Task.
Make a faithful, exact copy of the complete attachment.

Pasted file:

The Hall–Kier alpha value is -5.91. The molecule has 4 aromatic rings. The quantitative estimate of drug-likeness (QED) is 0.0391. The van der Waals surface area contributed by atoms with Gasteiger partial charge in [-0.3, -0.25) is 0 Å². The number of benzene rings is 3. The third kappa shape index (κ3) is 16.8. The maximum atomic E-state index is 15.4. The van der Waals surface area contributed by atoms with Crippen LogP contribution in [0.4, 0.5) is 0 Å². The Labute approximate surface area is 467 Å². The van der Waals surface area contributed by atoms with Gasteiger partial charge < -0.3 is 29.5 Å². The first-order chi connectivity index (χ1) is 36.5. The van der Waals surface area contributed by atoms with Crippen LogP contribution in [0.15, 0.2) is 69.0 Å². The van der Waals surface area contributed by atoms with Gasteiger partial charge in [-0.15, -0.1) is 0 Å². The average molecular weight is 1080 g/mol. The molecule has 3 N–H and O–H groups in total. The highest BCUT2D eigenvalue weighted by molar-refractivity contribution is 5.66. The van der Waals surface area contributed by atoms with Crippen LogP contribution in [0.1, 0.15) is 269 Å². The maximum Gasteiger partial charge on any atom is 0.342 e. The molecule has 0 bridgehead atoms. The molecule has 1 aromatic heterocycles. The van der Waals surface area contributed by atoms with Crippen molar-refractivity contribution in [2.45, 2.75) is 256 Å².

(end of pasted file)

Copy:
The Hall–Kier alpha value is -5.91. The molecule has 4 aromatic rings. The quantitative estimate of drug-likeness (QED) is 0.0391. The van der Waals surface area contributed by atoms with Gasteiger partial charge in [-0.3, -0.25) is 0 Å². The number of benzene rings is 3. The third kappa shape index (κ3) is 16.8. The maximum atomic E-state index is 15.4. The van der Waals surface area contributed by atoms with Crippen LogP contribution in [0.4, 0.5) is 0 Å². The Labute approximate surface area is 467 Å². The van der Waals surface area contributed by atoms with Gasteiger partial charge < -0.3 is 29.5 Å². The first-order chi connectivity index (χ1) is 36.5. The van der Waals surface area contributed by atoms with Crippen LogP contribution in [0.15, 0.2) is 69.0 Å². The van der Waals surface area contributed by atoms with Gasteiger partial charge in [-0.15, -0.1) is 0 Å². The average molecular weight is 1080 g/mol. The molecule has 3 N–H and O–H groups in total. The highest BCUT2D eigenvalue weighted by molar-refractivity contribution is 5.66. The van der Waals surface area contributed by atoms with Crippen LogP contribution in [0.1, 0.15) is 269 Å². The maximum Gasteiger partial charge on any atom is 0.342 e. The molecule has 0 bridgehead atoms. The molecule has 1 aromatic heterocycles. The van der Waals surface area contributed by atoms with Crippen molar-refractivity contribution in [2.45, 2.75) is 256 Å².